Books - Read and Enjoyed

We, the Robots?

Regulating Artificial Intelligence and the Limits of the Law

Simon Chesterman

Cambridge University Press 2021

This book is a very practical, down to earth text and is concerned with the challenges the current state of AI and its further development poses or will pose for national and international regulation. In three parts the challenges, available tools and the possibilities are discussed.

A useful lens through which many of the issues are viewed is the utility-morality-legitimacy distinction.


AI algorithms, as well as their regulation, may increase or decrease the utility of decisions or results. High frequency trading may increase the efficiency of trading or open the door for misuse skewing the system in the process. Autonomous driving may safe costs, time and lives but may also redistribute risks and benefits unfairly. Criminal assessment software may increase the accuracy and uniformity of the assessment of the profile of an offender or it may apply the bias inherent in its training data and thus reinforce existing biases and leading to inferior decisions.

Understanding how AI may increase or decrease performance and quality is a precondition to put in place regulation that consistently improves utility rather than diminishes it.


There are tasks and decisions, it can be argued, that should not bet delegated to algorithms at all, at least not yet. Essentially all of today’s successful AI applications rely to a large extent on machine learning. Machine learning means that assessments, categorization, and decisions are based on historic data about the past.

The problems of morality with this approach become most apparent in the practice of the justice system. COMPAS, short for Correctional Offender Management Profiling for Alternative Sanctions, is a popular software used in US courts for assessing criminal offenders. Trained with data from a database of criminal offenders COMPAS generates a score from 1 to 10 to indicate the estimated probability for future commitment of crimes. It used regular in criminal cases such as in State v Loomis in 2016 in Wisconsin.

 'You´re identified,' Judge Scott Horne said, 'through the COMPAS assessment, as an individual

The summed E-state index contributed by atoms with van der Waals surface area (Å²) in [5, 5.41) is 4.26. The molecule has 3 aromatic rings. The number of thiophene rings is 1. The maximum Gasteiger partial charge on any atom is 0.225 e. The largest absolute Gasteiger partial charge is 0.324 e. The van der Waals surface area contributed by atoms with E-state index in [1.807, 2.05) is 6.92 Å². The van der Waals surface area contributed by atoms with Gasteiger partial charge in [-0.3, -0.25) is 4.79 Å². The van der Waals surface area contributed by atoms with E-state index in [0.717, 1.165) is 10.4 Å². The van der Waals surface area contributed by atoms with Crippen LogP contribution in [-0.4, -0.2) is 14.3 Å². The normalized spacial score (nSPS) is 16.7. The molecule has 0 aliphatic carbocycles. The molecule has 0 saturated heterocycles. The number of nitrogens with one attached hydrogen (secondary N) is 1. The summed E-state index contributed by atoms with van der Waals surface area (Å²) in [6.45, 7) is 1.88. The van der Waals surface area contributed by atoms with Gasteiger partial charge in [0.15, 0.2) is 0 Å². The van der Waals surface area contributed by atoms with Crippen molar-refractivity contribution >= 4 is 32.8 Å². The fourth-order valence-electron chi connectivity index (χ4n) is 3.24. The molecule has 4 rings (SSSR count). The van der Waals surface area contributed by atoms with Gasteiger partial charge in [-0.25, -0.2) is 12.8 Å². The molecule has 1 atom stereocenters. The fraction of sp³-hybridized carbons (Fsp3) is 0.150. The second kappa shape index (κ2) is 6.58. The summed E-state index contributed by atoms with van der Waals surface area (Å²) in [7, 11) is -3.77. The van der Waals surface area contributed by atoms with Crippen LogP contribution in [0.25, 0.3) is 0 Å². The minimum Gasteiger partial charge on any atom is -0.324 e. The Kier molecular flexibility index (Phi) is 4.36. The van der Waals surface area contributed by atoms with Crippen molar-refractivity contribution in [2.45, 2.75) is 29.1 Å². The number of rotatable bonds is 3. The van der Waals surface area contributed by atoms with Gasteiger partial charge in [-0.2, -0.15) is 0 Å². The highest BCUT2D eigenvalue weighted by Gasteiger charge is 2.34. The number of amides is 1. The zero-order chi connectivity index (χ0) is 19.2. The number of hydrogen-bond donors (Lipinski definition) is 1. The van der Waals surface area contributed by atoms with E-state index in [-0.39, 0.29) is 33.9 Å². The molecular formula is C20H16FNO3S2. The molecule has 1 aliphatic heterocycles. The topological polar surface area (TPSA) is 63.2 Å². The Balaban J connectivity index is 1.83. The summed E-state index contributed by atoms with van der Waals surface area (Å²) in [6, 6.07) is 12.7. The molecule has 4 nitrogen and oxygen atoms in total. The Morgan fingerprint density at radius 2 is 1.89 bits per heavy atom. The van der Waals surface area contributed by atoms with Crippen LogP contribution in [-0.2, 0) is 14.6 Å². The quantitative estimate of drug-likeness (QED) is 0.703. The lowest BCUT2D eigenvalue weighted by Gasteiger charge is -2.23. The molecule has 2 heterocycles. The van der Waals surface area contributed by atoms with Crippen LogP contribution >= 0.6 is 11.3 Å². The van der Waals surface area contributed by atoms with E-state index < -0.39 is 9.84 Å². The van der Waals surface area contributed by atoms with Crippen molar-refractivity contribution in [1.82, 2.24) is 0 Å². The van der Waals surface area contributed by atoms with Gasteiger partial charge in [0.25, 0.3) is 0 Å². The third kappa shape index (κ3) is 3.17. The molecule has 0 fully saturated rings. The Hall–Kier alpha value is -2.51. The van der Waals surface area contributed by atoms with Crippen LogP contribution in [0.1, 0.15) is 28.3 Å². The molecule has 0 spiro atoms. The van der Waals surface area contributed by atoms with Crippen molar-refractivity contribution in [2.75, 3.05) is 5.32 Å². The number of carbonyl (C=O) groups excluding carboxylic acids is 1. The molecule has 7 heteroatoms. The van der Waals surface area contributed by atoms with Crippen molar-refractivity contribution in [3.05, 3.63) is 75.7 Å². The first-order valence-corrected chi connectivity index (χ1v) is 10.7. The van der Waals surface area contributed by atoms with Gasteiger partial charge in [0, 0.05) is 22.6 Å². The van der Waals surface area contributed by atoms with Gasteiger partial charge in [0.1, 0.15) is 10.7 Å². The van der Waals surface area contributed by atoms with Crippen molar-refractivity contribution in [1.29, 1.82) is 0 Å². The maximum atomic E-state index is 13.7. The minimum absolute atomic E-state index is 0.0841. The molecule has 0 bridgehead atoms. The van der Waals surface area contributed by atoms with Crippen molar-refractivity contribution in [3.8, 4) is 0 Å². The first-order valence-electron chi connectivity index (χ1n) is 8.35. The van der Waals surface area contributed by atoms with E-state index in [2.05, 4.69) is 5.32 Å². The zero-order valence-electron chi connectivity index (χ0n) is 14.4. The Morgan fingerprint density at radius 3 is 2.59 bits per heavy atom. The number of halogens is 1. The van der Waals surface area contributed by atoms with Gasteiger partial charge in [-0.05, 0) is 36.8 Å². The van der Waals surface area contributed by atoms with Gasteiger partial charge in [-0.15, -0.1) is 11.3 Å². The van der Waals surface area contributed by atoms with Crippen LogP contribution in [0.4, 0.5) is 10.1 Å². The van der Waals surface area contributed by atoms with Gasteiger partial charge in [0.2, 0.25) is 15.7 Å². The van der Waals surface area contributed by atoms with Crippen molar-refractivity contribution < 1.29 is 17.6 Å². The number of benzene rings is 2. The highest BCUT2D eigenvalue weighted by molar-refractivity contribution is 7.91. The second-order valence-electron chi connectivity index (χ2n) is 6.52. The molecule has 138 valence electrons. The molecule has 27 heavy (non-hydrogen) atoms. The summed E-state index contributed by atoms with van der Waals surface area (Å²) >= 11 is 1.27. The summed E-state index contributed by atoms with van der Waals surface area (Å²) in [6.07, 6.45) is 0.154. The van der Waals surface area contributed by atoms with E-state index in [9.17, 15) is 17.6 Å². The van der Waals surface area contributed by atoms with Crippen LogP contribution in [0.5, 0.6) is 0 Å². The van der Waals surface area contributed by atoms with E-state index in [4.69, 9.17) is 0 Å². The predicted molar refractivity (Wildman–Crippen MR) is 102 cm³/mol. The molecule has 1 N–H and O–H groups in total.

who is at high risk to the community.' The judge then rules out
 probation 'because of the seriousness of the crime and because
 your history, your history on supervision, and the risk
 assessment tools that have been utilized, suggest that you´re
 extremely high risk to re-offend'.
 (p 63-64)

However, past data reflect crimes committed of people in the past and COMPAS training relates them to things like education, race, neighborhood, and other attributes that per se have nothing to do with a criminal record. This is the very definition of stereotyping. A cornerstone in all advanced legal systems is the principle, that offenders are punished for their own deeds and based on assessments of them as individuals. If software like COMPAS is used as an assessment tool, it violates this principle almost by definition as long as there is no technique to remove all unwanted biases and stereotyping from the training algorithm.

How subtle biases may creep in shows the use of DNA databases. DNA found at a crime scene are routinely matched against a DNA database which has been built up based on data from historic criminal cases. In the US black Americans are over-represented in the criminal records, due to a discriminatory system one could argue. This over-representation means that black American offenders are more likely to be identified by a match in the DNA database than white offenders, which in turn means that black Americans will continue to be over-represented in the DNA database in the future, simply due to the fact that they were over-represented in the past.

Many societies acknowledge that today’s state of affairs are not ideal and attempt to improve it. There is systematic discrimination against some groups based on their education, wealth, income, race, religion, etc., and this discrimination is engraved in the databases of criminal records, employment, health, and salary statistics. Using these data, and there is no other data to use, reinforces these biases. So far human judges, recruiters and other decision makers are much better suited than AI algorithms to understand these biases and, by way of their decisions, nudge the system towards the envisioned ideal.